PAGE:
- Lucas Henneman writes about new research showing that pollution from coal-fired electricity produces even more health problems than previously identified.  

- Lynn Boylan and Alma Dufour point out that Amazon is a massive cause of carbon emissions and avoidable waste - even as it tries to greenwash its operations through selective reporting and PR. Oliver Griffin reports on the targeted killings of environmentalists in Colombia and elsewhere by corporate forces determined to destroy anything and anybody who might call attention to their destruction. And Radio Ecoshock discusses the fossil fuel sector's plan to wreck the Earth's atmosphere, while Leyland Cecco reports on Canada's worsening contribution to carbon pollution as oil companies ramp up production in the midst of a climate crisis.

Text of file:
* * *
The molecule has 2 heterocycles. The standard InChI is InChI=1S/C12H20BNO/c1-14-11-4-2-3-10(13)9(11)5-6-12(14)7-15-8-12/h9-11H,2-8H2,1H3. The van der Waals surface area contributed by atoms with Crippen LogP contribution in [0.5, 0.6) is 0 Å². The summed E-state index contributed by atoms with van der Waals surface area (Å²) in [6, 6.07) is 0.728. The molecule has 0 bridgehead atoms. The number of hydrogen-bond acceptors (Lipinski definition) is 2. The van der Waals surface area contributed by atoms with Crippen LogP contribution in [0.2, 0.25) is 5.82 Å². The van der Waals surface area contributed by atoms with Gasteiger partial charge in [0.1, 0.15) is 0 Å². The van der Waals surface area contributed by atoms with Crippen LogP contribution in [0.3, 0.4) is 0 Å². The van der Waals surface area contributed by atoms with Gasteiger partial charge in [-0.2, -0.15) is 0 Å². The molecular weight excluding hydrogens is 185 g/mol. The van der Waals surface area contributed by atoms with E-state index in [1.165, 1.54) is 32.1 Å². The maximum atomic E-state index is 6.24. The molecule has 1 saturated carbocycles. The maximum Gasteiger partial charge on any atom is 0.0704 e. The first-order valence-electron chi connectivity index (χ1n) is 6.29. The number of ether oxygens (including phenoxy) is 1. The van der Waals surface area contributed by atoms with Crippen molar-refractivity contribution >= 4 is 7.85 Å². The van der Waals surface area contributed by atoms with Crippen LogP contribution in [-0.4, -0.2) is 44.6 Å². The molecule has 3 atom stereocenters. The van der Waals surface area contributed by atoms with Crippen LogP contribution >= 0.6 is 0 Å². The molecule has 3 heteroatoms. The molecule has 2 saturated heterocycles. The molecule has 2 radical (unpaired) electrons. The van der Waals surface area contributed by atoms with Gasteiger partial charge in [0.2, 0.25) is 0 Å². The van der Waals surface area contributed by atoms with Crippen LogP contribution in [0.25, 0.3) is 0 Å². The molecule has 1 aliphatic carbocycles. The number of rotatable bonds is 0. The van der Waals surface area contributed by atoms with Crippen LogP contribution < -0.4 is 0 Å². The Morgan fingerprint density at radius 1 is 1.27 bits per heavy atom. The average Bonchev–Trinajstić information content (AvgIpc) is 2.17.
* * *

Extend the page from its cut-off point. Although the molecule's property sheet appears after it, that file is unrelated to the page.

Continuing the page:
- Michelle Cyca writes about the reality that real estate windfalls represent a massive source of unearned wealth - as well as an opportunity for cynical politicians to divide the working class based on homeownership. And Max Fawcett highlights how the Canadian Taxpayers Federation is entirely a political tool of right-wing parties, rather than a remotely principled critic of unconscionable waste when it emanates from the likes of Danielle Smith. 

- Paul Wells discusses how Pierre Poilievre has paired Stephen Harper's contempt for accountability with the antisocial buffoonery of the Joker, while Deveryn Ross calls out Poilievre's combination of serial lying and determination to foment fear and hate. And the Economist writes about the appalling rise of Geert Wilders' party - including through the normalization of bigotry by "mainstream" parties.